In addition, the facilities are anticipated to provide energy stability well below the cost associated with “new build” alternatives, making this acquisition an attractive option to help stabilize customer rates over the long-term, NorthWestern said. 

“In joining our portfolio of wind, natural gas and coal assets, these hydroelectric facilities will increase our energy capacity and provide NorthWestern with greater certainty about our energy supply. We’ll be able to provide continued reliability and price stability to our customers. We’ll also be better able to protect current and future NorthWestern customers from the impact of market price volatility, allowing us to offer clean, cost-effective and reliable energy for years to come,” said Rowe.

Once the transaction is completed, it is expected that NorthWestern will be able to provide nearly all of Montana’s required power supply during light load periods, while using market purchases or other resources to meet demand during heavier load periods.  These assets will be added to the rate base in Montana.

NorthWestern said it expects to fund the acquisition using a combination of debt securities, equity and available cash and to maintain its targeted debt to capital ratio of 50%–55%, supporting a solid investment grade credit profile. Financing is supported by a fully committed bridge loan facility with Credit Suisse and Bank of America Merrill Lynch.  

In connection with the transaction, Credit Suisse acted as lead financial advisor and Bank of America Merrill Lynch acted as financial advisor to NorthWestern Energy. Skadden, Arps, Slate, Meagher & Flom LLP served as lead legal counsel to NorthWestern Energy and Dorsey & Whitney served as environmental counsel. Blackstone Advisory Partners rendered a fairness opinion to NorthWestern’s Board of Directors.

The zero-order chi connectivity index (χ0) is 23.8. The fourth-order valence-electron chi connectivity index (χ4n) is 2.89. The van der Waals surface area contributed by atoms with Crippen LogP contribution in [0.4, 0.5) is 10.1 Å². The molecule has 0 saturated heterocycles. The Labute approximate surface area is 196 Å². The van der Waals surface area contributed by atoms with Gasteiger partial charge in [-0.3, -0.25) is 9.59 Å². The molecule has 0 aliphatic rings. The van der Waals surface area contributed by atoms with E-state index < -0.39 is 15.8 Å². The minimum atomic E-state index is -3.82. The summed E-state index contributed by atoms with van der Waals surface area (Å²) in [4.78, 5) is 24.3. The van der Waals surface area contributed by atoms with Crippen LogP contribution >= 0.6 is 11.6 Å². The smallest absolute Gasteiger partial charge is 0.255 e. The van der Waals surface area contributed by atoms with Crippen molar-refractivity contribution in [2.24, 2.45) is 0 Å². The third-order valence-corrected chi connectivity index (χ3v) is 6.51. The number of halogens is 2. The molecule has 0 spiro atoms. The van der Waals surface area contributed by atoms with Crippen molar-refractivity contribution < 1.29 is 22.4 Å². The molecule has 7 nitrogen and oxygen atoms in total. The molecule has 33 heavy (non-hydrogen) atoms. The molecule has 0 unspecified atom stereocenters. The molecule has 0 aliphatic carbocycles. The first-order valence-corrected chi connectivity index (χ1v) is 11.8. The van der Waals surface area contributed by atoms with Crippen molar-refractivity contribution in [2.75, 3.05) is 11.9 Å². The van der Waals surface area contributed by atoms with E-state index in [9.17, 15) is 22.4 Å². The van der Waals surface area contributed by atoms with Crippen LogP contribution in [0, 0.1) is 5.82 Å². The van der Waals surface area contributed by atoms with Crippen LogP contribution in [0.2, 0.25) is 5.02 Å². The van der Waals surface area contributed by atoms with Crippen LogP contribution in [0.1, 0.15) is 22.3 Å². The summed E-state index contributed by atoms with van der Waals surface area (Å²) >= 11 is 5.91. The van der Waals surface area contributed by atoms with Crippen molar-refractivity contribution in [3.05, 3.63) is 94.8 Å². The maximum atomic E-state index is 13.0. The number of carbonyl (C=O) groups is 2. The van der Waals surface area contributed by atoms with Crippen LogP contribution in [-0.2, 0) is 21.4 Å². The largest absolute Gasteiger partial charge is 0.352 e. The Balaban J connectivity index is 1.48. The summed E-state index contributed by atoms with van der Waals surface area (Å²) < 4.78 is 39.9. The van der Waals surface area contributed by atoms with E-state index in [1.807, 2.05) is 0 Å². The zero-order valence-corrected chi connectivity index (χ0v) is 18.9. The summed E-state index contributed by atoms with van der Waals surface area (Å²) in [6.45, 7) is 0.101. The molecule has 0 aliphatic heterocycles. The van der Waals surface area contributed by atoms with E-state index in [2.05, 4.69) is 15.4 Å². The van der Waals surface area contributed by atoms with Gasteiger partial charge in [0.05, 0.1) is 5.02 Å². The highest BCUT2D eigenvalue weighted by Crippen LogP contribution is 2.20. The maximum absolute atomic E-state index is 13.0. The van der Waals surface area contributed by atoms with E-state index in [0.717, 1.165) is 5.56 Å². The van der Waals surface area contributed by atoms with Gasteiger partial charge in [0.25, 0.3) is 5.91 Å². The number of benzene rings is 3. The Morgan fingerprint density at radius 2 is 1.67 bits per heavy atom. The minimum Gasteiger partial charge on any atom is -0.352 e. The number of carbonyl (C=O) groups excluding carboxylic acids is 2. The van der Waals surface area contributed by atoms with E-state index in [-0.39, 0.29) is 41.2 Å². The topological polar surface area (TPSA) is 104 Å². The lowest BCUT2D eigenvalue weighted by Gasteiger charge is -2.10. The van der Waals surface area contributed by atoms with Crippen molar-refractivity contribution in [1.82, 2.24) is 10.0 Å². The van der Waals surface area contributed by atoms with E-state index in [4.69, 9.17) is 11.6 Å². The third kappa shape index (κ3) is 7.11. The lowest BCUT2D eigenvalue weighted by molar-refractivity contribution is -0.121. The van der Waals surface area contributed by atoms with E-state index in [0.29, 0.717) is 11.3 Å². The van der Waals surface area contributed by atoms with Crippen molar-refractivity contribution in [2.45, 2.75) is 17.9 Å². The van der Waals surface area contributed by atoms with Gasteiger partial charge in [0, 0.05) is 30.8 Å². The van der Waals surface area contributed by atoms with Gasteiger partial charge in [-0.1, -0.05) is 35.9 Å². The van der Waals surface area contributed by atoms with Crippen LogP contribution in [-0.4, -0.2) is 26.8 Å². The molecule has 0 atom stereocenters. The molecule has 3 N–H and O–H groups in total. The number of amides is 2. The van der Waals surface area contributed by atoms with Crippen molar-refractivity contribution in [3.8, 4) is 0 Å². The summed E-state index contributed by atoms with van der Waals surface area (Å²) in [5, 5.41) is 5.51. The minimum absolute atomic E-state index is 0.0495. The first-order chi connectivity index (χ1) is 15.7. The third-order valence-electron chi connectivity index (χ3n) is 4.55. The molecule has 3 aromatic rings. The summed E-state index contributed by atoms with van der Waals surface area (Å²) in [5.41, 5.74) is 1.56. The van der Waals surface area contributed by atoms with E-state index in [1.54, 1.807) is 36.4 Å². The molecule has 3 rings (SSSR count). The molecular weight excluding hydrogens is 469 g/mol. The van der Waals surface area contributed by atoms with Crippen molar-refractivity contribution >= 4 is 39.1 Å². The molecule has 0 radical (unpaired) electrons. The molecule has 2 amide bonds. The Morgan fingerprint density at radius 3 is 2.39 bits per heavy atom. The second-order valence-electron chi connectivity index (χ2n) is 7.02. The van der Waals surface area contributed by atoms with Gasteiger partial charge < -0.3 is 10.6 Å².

UBS Investment Bank and RBC Capital Markets LLC served as PPL’s financial advisors. Simpson Thatcher & Bartlett LLP served as PPL’s legal advisor.

NorthWestern Energy provides electricity and natural gas in the Upper Midwest and Northwest, serving about 673,200 customers in Montana, South Dakota and Nebraska.

The PPL family of companies delivers electricity and natural gas to about 10 million customers in the United States and the United Kingdom, owns more than 18,000 MW of generating capacity in the U.S. and sells energy in key U.S. markets.

About Barry Cassell 20414 Articles
Barry Cassell is Chief Analyst for GenerationHub covering coal and emission controls issues, projects and policy. He has covered the coal and power generation industry for more than 24 years, beginning in November 2011 at GenerationHub and prior to that as editor of SNL Energy’s Coal Report. He was formerly with Coal Outlook for 15 years as the publication’s editor and contributing writer, and prior to that he was editor of Coal & Synfuels Technology and associate editor of The Energy Report. He has a bachelor’s degree from Central Michigan University.